Monday, August 24, 2009

The more things change …

The Jayhawks’ football program has been turned around, but players say coach Mark Mangino has remained the same

Kansas head football coach Mark Mangino scans the KU practice field Tuesday, Aug. 11, 2009.

Kansas head football coach Mark Mangino scans the KU practice field Tuesday, Aug. 11, 2009.


When Mark Mangino arrived at Kansas University in 2001, he brought with him a reputation as a hard-working, blue-collar, defensive-minded disciplinarian.

According to the players who have put their football lives in the Pennsylvania native’s hands, little has changed during the past seven years.

“A good coach doesn’t change,” senior running back Jake Sharp said. “You know where you stand with coach, day-in and day-out. There are expectations set, and that’s the way it is. It’s clear-cut. When you do good, there’s praise, and when you do bad, there are consequences.”

Steady improvement has marked Mangino’s tenure at KU.

His first team finished 2-10 overall and 0-8 in the Big 12.

His most recent squad went 8-5 and capped the season with a victory against Minnesota in the Insight Bowl.

Sprinkled in between were seasons like 2004, when the Jayhawks finished 4-7, and 2007, when KU went 12-1 and won the Orange Bowl.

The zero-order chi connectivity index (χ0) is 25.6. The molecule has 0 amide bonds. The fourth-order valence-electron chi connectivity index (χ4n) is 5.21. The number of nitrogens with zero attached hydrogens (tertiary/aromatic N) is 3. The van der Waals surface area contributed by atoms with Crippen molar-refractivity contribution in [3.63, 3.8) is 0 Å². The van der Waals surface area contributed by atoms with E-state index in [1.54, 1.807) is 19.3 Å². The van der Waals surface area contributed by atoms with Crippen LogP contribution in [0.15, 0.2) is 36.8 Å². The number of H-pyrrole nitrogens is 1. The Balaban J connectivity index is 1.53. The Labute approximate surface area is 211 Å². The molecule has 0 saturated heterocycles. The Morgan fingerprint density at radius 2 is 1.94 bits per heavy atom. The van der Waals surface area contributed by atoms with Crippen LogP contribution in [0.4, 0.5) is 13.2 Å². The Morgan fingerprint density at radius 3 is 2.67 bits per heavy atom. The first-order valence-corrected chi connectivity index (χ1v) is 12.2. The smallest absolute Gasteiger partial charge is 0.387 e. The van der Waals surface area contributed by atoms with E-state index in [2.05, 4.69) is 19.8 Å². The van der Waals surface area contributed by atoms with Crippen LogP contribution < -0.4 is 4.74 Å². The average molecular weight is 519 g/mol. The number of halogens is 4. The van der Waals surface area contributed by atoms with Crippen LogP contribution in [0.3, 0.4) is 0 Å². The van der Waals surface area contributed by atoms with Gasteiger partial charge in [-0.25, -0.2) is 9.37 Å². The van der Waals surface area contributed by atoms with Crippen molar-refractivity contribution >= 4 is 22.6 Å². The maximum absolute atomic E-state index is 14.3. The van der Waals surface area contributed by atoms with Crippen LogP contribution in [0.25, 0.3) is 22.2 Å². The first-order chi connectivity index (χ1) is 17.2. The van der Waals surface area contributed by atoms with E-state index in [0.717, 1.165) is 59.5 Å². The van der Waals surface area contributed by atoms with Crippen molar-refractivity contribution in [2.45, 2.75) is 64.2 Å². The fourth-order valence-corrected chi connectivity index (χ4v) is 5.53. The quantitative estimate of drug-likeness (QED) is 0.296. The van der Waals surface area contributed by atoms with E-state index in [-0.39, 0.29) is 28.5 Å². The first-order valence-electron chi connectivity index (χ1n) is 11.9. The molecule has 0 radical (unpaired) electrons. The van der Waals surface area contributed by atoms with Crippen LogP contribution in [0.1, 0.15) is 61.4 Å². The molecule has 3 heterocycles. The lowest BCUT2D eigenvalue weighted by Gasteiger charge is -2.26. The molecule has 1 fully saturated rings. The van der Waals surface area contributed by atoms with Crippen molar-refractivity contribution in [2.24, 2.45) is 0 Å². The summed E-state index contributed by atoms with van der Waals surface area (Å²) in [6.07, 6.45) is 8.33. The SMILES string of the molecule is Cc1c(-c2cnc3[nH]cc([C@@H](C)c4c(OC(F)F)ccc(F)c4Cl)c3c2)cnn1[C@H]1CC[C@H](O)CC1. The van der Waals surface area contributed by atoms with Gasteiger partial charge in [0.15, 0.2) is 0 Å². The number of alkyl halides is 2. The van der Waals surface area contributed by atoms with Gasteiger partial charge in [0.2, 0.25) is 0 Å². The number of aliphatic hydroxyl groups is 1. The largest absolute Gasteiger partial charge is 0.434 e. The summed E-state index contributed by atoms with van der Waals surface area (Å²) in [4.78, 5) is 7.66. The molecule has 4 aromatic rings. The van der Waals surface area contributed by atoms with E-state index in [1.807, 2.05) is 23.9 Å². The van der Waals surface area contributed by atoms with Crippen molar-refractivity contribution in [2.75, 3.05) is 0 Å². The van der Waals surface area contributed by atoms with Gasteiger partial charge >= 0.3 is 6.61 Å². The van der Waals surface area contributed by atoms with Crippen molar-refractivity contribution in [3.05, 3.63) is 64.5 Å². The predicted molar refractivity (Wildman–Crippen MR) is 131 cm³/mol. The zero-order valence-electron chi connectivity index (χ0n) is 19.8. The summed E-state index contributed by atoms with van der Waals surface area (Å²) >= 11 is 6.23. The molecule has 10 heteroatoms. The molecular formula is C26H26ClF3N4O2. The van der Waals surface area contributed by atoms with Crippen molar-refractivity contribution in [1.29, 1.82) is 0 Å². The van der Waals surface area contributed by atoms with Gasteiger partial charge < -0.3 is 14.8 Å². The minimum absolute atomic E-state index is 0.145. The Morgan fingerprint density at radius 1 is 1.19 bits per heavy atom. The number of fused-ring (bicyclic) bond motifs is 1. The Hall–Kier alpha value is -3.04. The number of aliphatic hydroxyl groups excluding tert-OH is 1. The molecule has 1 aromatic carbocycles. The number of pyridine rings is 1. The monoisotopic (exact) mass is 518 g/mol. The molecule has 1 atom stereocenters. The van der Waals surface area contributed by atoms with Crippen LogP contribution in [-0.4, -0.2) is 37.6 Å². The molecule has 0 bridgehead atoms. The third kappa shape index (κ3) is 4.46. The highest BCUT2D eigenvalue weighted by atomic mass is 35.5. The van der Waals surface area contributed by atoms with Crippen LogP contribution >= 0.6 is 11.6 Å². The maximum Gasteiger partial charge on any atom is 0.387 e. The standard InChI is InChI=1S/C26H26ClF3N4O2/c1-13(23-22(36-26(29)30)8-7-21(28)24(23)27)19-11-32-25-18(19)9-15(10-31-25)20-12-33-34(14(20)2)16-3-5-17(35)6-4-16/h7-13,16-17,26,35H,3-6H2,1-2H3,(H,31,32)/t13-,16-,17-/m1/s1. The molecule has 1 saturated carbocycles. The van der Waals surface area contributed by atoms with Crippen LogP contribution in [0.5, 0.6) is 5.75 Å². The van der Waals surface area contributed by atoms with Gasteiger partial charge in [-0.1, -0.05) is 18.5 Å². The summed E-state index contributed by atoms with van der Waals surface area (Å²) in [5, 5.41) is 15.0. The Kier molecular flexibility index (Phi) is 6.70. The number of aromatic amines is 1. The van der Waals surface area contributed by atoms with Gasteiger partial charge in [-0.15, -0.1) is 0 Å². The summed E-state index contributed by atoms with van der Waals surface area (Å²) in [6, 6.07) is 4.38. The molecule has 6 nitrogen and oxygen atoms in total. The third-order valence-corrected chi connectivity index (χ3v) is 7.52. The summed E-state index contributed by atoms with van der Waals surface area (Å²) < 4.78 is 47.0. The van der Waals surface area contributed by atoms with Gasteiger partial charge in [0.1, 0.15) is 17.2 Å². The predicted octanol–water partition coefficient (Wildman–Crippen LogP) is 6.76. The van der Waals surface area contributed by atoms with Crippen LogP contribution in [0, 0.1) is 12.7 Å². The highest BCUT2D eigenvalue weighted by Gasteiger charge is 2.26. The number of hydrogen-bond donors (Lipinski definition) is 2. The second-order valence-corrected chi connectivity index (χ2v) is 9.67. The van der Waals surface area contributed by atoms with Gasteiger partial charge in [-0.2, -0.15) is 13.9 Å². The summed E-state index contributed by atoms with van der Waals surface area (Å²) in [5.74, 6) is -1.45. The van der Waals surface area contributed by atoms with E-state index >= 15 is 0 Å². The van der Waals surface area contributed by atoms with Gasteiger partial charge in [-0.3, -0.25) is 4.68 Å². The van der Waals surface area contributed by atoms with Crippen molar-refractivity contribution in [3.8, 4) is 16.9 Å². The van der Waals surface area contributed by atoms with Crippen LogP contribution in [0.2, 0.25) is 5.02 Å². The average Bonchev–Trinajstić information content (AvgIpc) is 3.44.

Through it all, the ups and downs, the program-defining moments and utter disappointments, Mangino has maintained a mantra that many players say he personifies.

“He kind of fits his philosophy of, ‘Sawin’ wood.’ He doesn’t deviate,” said senior lineman Caleb Blakesley, after pausing before speaking. “He does what he has to do to get things going the way they need to be going. I wouldn’t necessarily say he’s changed a whole lot. He definitely runs the program the way it needs to be run.”

If anything, players say the success of the program — four bowl games in six years (and three bowl victories) — has made Mangino more driven.

“He’s more competitive,” senior Arist Wright said. “It seems like he doesn’t want anything else other than greatness. He wants the best in everything, and that’s a good thing, nothing less. When I came here, we had a 7-5 season, and now he’s got an Orange Bowl title. That makes him hungrier, and it makes the players hungrier. Expectations are high.”

That was by design.

“My aspirations for this program when I came here in 2002, (were) I didn’t come here to be 6-5, 7-4 every year, and everybody just think that’s good,” Mangino said. “I thought that if we could get this thing rolling, perhaps we could get this team competing for championships.”

That mentality is made clear to his players the minute they meet him as prospective recruits. Mangino and his staff don’t mince words when spelling out what it means to be a part of the KU football program, from performance in the classroom and on the field to the right way to carry themselves in public.

Once the players step foot on campus, the emphasis only intensifies.

“From year to year, Mangino’s become more and more driven,” senior Angus Quigley said. “He was hired to make this a winning program, and he’s done that. You have to credit him for that. You look at his record and what he’s done here, he’s turned this program around.”

Only a select few of the handful of players asked about the changes they’ve seen in their head coach admitted to seeing any.

Senior Darrell Stuckey was one of them. But even in saying that he has noticed some minor differences, Stuckey was quick to point out that the changes, however small, have made Mangino a better coach.